LINGUIST List 3.861

Thu 05 Nov 1992

Disc: Negation, Placenames

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Directory

  1. Pascal AMSILI, Some points about French "ne" (Re: 3-804/6/29)
  2. Michael Kac, Re: 3.854 Negation
  3. (ichael Kac, Forwarded message...
  4. David Denison, re LINGUIST 3-855
  5. John S. Coleman, Place-Names and Articles
  6. mark, 3.855 [hill]... hill
  7. , Re: 3.856 Queries: Computers, Articles, Addresses

Message 1: Some points about French "ne" (Re: 3-804/6/29)

Date: Mon, 02 Nov 92 08:51:37 +0Some points about French "ne" (Re: 3-804/6/29)
From: Pascal AMSILI <amsiliirit.fr>
Subject: Some points about French "ne" (Re: 3-804/6/29)

>From a native speaker, a few points about what have been called here
"'ne' pleonastique / expressif" and which is also known as "ne
expletif" (e.g., Grevisse 1988):
 - This 'ne' can always be omitted without loss of grammaticality
("Je le vois pas" is not considered as grammatical), and occurs only
in careful written French.
 - It has no historical link with complete negation: it is rare
before XVIIIth c., and is generally explained by a contamination
effect: "Avant que Louis ne parte" (before Louis leaves) implies the
idea that Louis has not yet left (Grevisse 88:1492).

Hence, to be more precise here is my reaction as a native speaker:
	1. the "ne expletif" has not lost "pas": it has never been there.
	2. I don't see any connection with the loss of "ne" in spoken
	language, nor with the full general negation without "pas" (as
	noted in 3-829 by Don Webb).

PA
 -------------------------Pascal AMSILI----------------------------------
 IRIT ; Universite Paul Sabatier | tel : (+33) 61.55.66.11 ext. 73.14
 118, rte de Narbonne | e-mail : amsiliirit.fr
 F-31062 TOULOUSE Cedex FRANCE | fax : (+33) 61.55.62.58
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Message 2: Re: 3.854 Negation

Date: Mon, 2 Nov 92 07:29:00 CSTRe: 3.854 Negation
From: Michael Kac <kaccs.umn.edu>
Subject: Re: 3.854 Negation

As one who reported earlier to have grown up with the *So don't I* construction
I second David Johns statement that there's no irony or sarcasm implicit in it.
As far as I can tell, it means exactly the same thing as *So do I*.

Michael Kac
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Message 3: Forwarded message...

Date: Wed, 4 Nov 92 11:32:55 CSTForwarded message...
From: (ichael Kac <baronux1.cso.uiuc.edu>
Subject: Forwarded message...


I just came across the usage note cited below in Scott & Denny,
*Elementary English Composition* (Boston: Allyn and Bacon, 1906),
p. 254. It suggests an early analogue of *so don't I* and post-
sentential not, and an early controversy over the issue that I was
unaware of. Clearly *I don't think* was common enough at the time
to provoke the following comment:

 *I don't think.* A prejudice has arisen against this
 harmless form of speech because of its misuse in such
 sentences as, "I shan't go to town to-day, I don't think."
 It is also used ironically in the slang expression, "Oh, he's
 all right, I don't think." But such expressions as
 "I don't think I shall go to town," "I don't think he is
 all right," are unobjectionable.

Dennis
Dennis Baron (\ debaronuiuc.edu
Dept. of English \'\ office: 217-333-2392
University of Illinois \'\ ________ fax: 217-333-4321
608 S. Wright St / '| ()_______)
Urbana IL 61801 \ '/ \~~~~~~ \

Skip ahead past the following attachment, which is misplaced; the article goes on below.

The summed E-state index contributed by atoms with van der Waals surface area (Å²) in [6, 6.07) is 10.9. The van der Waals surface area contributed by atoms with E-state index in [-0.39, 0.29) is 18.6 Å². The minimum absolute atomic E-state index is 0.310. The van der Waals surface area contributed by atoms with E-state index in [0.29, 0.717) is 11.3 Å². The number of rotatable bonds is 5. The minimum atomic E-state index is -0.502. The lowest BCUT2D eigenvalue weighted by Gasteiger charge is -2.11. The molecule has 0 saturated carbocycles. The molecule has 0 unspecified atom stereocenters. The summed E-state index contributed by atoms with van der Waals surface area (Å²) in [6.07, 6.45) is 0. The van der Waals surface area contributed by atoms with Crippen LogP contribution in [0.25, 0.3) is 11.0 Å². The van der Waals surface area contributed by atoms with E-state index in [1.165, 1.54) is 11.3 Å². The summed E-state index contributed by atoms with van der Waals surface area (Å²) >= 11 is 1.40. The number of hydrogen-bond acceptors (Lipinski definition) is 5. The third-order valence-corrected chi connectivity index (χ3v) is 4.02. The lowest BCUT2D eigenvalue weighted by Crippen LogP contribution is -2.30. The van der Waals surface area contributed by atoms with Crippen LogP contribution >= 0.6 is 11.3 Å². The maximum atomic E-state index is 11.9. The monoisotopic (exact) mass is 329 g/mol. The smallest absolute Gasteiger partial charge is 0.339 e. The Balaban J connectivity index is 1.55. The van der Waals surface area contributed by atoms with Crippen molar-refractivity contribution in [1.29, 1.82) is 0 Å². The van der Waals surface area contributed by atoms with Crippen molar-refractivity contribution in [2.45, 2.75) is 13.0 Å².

\ \~~~~~~ \
 ==). \_______\
 (__) ()_______)
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Message 4: re LINGUIST 3-855

Date: Wed, 04 Nov 92 12:01:35 GMre LINGUIST 3-855
From: David Denison <MFCEPDDCMS.MCC.AC.UK>
Subject: re LINGUIST 3-855

Is Lloyd Holliday's question about the doubly redundant English placename
a reference to Pendle, Lancashire, now often known as Pendle Hill?
As I recall (and this is just from memory), this was originally a Celtic
placename, _pen_ `head, top, hill', to which the pleonastic English _hill_
was added, giving _Pen-hill_, later _Pendle_, and then more recently a second
_hill_ been added. But the languages concerned are not what he recalled ...
 David Denison
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Message 5: Place-Names and Articles

Date: Tue, 3 Nov 92 09:59:33 ESTPlace-Names and Articles
From: John S. Coleman <jscmbeya.research.att.com>
Subject: Place-Names and Articles

> A curious feature of all varieties of English (so far as I know) is
> the discrepancy between river and sea names on the one hand (which
> need the article) and mountain and lake names on the other (which
> reject it).

Some mountains require the definite article e.g. "the Matterhorn".
Most(?) mountain ranges also require it e.g. "the Rockies", "the Alps".

--- John Coleman
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Message 6: 3.855 [hill]... hill

Date: Thu, 05 Nov 92 13:18:03 ES3.855 [hill]... hill
From: mark <markdragonsys.com>
Subject: 3.855 [hill]... hill

In Vol. 3.855, in a discussion of a different topic, Lloyd
Halliday asked

 > What is the place in England that in fact means [hill] [hill]
 > hill, where the first two hills are Anglo-Saxon? then Latin I
 > think.

As I recall reading about it, it's Torpenhow(e?) Hill. Tor is
pre-Celtic, pen is Celtic, howe is OE (and still in some use),
and hill is MnE.

 Mark A. Mandel
 Dragon Systems, Inc. : speech recognition : +1 617 965-5200
 320 Nevada St. : Newton, Mass. 02160, USA
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Message 7: Re: 3.856 Queries: Computers, Articles, Addresses

Date: Thu, 5 Nov 92 12:38:29 -08Re: 3.856 Queries: Computers, Articles, Addresses
From: <richard_de_armondsfu.ca>
Subject: Re: 3.856 Queries: Computers, Articles, Addresses

Note that mountain ranges usually take 'the', but mountains don't in N.
America at least. Similar with lakes, I presume: the Great Lakes, but Lake
Erie, etc.
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